Reading is one honest way of taking ourselves away from the ego.  Similarly with music, it enables us to be distracted by our internal narrative, from the self that demands attention.  We have become poor listeners in some environments; an affliction I particularly feel is prevalent in affluent cities, London being prime example due to density both in population and activities.  The pace is at such a velocity that we trail off with our thoughts, unable to take stock of the present until a holiday provides escapism.  Conversations are started and not always listened to because the audience is waiting to speak, voices which in turn are also not listened to.  The ego is central to our character and we always feel defensive of our social lives and achievements to constantly feed the need for affirmation.  So breathe.  And STOP.  The danger of not detaching ego is we then detach ourselves from all possible human connection, something we need in healthy doses to get a true sense of self, not of ego but of our contribution to the universe.  We all play our part, it’s just a case of recognising it and how we link together.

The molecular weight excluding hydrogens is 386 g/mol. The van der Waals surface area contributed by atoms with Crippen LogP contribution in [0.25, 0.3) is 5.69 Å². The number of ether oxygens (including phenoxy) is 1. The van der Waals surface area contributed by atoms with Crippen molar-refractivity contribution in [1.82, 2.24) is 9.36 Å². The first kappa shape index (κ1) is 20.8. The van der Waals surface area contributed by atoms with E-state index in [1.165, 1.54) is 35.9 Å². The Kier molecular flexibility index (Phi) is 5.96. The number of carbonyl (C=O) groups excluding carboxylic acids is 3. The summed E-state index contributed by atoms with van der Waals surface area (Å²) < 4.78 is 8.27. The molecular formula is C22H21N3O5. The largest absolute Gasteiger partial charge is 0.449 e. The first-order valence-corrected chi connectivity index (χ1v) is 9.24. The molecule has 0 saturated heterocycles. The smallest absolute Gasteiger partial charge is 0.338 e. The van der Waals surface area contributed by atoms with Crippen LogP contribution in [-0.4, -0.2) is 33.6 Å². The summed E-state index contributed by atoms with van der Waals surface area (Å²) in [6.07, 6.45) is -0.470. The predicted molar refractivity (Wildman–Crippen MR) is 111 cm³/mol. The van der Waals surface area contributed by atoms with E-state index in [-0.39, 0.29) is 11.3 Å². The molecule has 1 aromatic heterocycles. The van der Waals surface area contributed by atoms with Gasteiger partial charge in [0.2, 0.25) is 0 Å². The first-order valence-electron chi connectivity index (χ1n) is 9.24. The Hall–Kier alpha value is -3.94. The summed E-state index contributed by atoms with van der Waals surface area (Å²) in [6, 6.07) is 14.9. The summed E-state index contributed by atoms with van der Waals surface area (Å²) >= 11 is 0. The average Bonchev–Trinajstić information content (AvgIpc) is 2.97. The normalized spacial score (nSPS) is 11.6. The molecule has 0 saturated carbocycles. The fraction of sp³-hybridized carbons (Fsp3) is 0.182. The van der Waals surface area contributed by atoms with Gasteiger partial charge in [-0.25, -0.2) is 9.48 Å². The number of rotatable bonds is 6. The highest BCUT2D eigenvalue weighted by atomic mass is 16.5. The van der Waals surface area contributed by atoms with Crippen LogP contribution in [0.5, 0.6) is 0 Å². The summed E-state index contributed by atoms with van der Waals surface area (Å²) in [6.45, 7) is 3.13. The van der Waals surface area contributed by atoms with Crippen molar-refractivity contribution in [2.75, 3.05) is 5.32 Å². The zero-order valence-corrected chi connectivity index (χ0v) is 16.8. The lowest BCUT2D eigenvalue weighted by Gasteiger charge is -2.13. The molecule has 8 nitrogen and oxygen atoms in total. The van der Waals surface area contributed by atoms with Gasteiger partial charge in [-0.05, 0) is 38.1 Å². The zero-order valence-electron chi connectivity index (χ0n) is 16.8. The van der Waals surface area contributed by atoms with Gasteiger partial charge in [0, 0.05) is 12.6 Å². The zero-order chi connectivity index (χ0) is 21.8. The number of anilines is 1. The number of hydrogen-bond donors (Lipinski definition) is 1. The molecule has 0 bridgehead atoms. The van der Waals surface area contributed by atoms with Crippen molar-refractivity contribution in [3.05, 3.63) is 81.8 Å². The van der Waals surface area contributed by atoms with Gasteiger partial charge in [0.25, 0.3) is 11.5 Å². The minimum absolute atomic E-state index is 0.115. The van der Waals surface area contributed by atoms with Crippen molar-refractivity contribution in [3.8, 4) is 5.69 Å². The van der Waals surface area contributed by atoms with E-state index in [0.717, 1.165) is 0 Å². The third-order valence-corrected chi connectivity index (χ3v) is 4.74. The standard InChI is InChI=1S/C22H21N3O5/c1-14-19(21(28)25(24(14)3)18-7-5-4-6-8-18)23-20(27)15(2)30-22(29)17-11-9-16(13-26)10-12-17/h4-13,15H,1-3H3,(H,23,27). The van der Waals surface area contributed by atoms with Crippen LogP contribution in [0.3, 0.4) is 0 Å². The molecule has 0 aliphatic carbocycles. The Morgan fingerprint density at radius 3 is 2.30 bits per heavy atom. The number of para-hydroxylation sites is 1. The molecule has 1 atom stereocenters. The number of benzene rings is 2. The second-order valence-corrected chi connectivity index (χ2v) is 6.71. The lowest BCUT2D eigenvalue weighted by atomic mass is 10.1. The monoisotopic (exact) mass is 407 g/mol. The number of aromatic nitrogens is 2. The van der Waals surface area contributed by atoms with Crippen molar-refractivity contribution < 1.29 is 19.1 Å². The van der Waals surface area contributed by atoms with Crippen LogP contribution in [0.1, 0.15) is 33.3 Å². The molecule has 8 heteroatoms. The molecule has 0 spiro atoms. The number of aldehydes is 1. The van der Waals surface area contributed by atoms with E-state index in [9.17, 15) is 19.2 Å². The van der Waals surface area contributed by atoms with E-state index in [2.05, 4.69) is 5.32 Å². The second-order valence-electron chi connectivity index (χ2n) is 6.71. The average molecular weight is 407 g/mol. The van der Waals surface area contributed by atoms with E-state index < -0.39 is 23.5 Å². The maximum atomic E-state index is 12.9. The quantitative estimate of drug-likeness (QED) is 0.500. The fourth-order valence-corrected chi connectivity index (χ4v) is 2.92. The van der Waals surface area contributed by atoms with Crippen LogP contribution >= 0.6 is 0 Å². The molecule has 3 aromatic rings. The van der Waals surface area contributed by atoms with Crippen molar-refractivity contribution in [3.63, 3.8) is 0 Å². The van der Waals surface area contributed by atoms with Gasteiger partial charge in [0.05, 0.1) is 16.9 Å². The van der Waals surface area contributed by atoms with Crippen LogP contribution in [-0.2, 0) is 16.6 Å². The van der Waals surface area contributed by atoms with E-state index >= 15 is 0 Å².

During my school years I spent vast majorities of time observing the behaviours of others.  Not much has changed although insight has increased somewhat, brought about by aging and life experience.  One particular person I could not fathom at the time was a girl with incredible amounts of positivity.  My education was based on a Christian foundation, however as the majority of youths crave peer affirmation, significant detachment to this base denominator was expressed by many, regularly reminding each other how it was ‘ages’ since they had been to church and dropping mention of regularly breached parentally guided activities.  Annette was certainly Christian although did not necessarily reinforce this in discussion but I was always struck by her smile, a constant throughout my 4 years in the same institution.  I never questioned her on this; I simply could not rationalise this unique disposition in my school environment.  Culturally, I found the British I had grown up with and lived amongst to thrive more on cynicism, self-deprecation and particularly at school, maintaining a po-faced exterior to avoid drawing attention.  The main experiences I had of overt positive displays were when visiting my American family members in Texas, where voices boom as loudly as personalities.  As a teenager, these contrasts in behaviour seem illogical but eventually understandable based on more favourable climates and the US focus on achievement.  I digress.